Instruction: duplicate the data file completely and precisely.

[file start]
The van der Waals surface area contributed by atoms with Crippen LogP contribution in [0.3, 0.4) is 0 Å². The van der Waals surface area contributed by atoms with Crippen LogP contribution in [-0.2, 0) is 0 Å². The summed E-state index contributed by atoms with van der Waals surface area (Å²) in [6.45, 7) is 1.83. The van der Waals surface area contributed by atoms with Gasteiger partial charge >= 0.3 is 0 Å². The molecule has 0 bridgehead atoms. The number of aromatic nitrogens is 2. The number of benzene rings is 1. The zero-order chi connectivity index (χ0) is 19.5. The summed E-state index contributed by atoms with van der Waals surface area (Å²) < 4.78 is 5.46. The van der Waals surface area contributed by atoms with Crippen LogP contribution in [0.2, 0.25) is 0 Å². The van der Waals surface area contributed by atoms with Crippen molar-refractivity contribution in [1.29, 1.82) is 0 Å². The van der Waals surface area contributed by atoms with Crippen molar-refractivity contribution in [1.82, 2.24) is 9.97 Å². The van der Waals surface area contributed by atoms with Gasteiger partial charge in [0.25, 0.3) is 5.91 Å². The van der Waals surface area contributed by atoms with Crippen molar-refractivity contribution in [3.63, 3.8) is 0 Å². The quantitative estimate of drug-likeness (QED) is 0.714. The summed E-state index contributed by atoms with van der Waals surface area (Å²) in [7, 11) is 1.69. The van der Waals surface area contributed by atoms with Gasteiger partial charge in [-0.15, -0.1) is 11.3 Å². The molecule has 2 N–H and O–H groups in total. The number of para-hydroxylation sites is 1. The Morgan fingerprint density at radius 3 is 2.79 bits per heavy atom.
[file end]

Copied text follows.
The van der Waals surface area contributed by atoms with Crippen LogP contribution in [0.3, 0.4) is 0 Å². The van der Waals surface area contributed by atoms with Crippen LogP contribution in [-0.2, 0) is 0 Å². The summed E-state index contributed by atoms with van der Waals surface area (Å²) in [6.45, 7) is 1.83. The van der Waals surface area contributed by atoms with Gasteiger partial charge >= 0.3 is 0 Å². The molecule has 0 bridgehead atoms. The number of aromatic nitrogens is 2. The number of benzene rings is 1. The zero-order chi connectivity index (χ0) is 19.5. The summed E-state index contributed by atoms with van der Waals surface area (Å²) < 4.78 is 5.46. The van der Waals surface area contributed by atoms with Crippen LogP contribution in [0.2, 0.25) is 0 Å². The van der Waals surface area contributed by atoms with Crippen molar-refractivity contribution in [1.29, 1.82) is 0 Å². The van der Waals surface area contributed by atoms with Crippen molar-refractivity contribution in [1.82, 2.24) is 9.97 Å². The van der Waals surface area contributed by atoms with Gasteiger partial charge in [0.25, 0.3) is 5.91 Å². The van der Waals surface area contributed by atoms with Crippen molar-refractivity contribution in [3.63, 3.8) is 0 Å². The quantitative estimate of drug-likeness (QED) is 0.714. The summed E-state index contributed by atoms with van der Waals surface area (Å²) in [7, 11) is 1.69. The van der Waals surface area contributed by atoms with Gasteiger partial charge in [-0.15, -0.1) is 11.3 Å². The molecule has 2 N–H and O–H groups in total. The number of para-hydroxylation sites is 1. The Morgan fingerprint density at radius 3 is 2.79 bits per heavy atom.